In the US the (opioid) death rate has increased more than 10-fold since 1990, while opioid overdoses have remained an extremely rare cause of death in other countries. No other country in the world has seen a surge in opioid overdose deaths as large as the US. Today the US has by far the highest opioid overdose death rate.

Deaths in road accidents are also much more common in the US than in most other rich countries. The chart shows that in many countries road deaths are at least 50% less common.

More than two-thirds of Americans (70%) are overweight and more than one-third (36%) is obese.

The charts for each of these categories have a link for the data.

How does life expectancy in the U.S. compare to other countries?

Our World in Data has the answer and more on their page Why is life expectancy in the U.S. lower than in other rich countries?

In the US health spending per capita is up to four times higher, yet life expectancy is lower than in all of these countries.

The US has achieved very substantial progress in health outcomes over the last 140 years: in 1880 the life expectancy of Americans was 39 years, since then it has doubled. But this extremely positive trend has come to an end. While life expectancy for people around the world continued to increase, life expectancy of Americans has declined since 2014. With the pandemic of 2020 – which already caused more than 225,000 deaths due to COVID-19 and 300,000 excess deaths – it is unfortunately already certain that the decline of life expectancy in the US will continue this year.

Normally, Our World in Data includes the data with each graph, but for some reason this one doesn’t have the data. I bet if you emailed them they would make it available.

How much debt do students have by race?

The EducationalData.org post Student Loan Debt by Race by Melanie Hanson (6/9/21) has three excellent graphs such as the one copied here. It may not be surprising that Asians have the least debt given Asians have the highest income, but Hispanic and Latino debt is almost identical to White and Caucasian debt yet their income is typically closer to the Black and African American community.  From a statistical standpoint the first bullet in the highlights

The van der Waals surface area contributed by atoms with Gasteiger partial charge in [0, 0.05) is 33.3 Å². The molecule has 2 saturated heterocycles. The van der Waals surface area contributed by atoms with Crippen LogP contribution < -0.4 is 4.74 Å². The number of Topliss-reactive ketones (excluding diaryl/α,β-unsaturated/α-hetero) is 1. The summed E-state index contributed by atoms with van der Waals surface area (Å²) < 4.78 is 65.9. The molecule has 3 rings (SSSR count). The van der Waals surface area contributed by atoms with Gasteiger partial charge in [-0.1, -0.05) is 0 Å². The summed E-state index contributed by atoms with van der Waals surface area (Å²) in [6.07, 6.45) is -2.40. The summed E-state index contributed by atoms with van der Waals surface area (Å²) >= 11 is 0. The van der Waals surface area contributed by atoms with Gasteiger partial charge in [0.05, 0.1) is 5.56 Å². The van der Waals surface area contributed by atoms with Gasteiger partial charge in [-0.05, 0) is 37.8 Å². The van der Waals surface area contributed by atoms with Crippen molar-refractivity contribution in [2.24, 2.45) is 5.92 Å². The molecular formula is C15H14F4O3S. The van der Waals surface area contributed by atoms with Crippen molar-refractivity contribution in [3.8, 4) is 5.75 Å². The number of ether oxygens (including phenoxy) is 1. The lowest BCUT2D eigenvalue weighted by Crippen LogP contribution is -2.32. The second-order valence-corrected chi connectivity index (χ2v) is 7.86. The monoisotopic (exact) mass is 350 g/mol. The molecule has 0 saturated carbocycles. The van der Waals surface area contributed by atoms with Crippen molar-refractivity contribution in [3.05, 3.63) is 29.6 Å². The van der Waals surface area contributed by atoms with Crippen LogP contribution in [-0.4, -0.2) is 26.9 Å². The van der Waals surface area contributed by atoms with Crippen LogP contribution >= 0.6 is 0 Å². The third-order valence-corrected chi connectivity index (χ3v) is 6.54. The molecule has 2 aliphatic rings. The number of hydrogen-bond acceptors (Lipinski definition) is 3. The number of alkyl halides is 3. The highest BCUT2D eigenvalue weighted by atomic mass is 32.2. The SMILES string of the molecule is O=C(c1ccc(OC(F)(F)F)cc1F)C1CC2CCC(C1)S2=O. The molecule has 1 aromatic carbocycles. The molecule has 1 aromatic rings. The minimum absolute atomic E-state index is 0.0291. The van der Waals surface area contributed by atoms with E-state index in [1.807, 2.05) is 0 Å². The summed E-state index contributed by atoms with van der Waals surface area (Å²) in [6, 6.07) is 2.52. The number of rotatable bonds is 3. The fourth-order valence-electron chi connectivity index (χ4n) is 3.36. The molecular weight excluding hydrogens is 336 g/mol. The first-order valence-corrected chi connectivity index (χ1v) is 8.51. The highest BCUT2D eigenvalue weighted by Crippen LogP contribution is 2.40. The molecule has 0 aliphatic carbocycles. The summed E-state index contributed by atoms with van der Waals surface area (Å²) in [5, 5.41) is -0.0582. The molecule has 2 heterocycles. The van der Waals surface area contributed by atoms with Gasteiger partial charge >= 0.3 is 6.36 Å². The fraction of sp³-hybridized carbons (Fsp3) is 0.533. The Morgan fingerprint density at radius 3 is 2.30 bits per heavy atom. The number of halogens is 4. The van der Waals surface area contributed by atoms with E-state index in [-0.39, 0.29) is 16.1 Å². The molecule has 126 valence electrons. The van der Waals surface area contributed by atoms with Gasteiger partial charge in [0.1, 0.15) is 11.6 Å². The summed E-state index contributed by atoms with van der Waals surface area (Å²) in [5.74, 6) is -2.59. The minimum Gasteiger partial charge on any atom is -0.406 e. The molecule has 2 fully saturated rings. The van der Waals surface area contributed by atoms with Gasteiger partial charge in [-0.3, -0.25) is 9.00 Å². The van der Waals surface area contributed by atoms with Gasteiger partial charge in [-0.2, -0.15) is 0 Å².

Black and African American college graduates owe an average of $25,000 more in student loan debt than White college graduates.

is a bit misleading. Given the skewness of the data (the 17% in the top category for Black and African American) one should also report a median difference, which looks to be closer to around $10,000. Interestingly, in all cases the median debt is below the $39,000, which is manageable college debt in most cases. The question that comes to mind is how much lower would this be if median income increased at the same pace as the stock market or top 1%?

The article has sources but no easily downloadable data set.

 

What are stripes again?

About a year ago I posted this about stripes:

The image here from ShowYourStripes has a vertical strip representing global average temperature anomalies from 1850 to 2019 where darker blue is cooler and darker red is warmer. This graphic style, warming stripes, is credited to Ed Hawkins. The ShowYourStripes page has similar graphics for different regions.

These are excellent images to help understand changing climate. For the image this year I chose the Arctic Ocean temperature. Most of the data for creating these images can be found on  Berkeley Earth’s Data Overview page.  If you don’t like the stripes you can select a bar chart instead on the show your stripes page.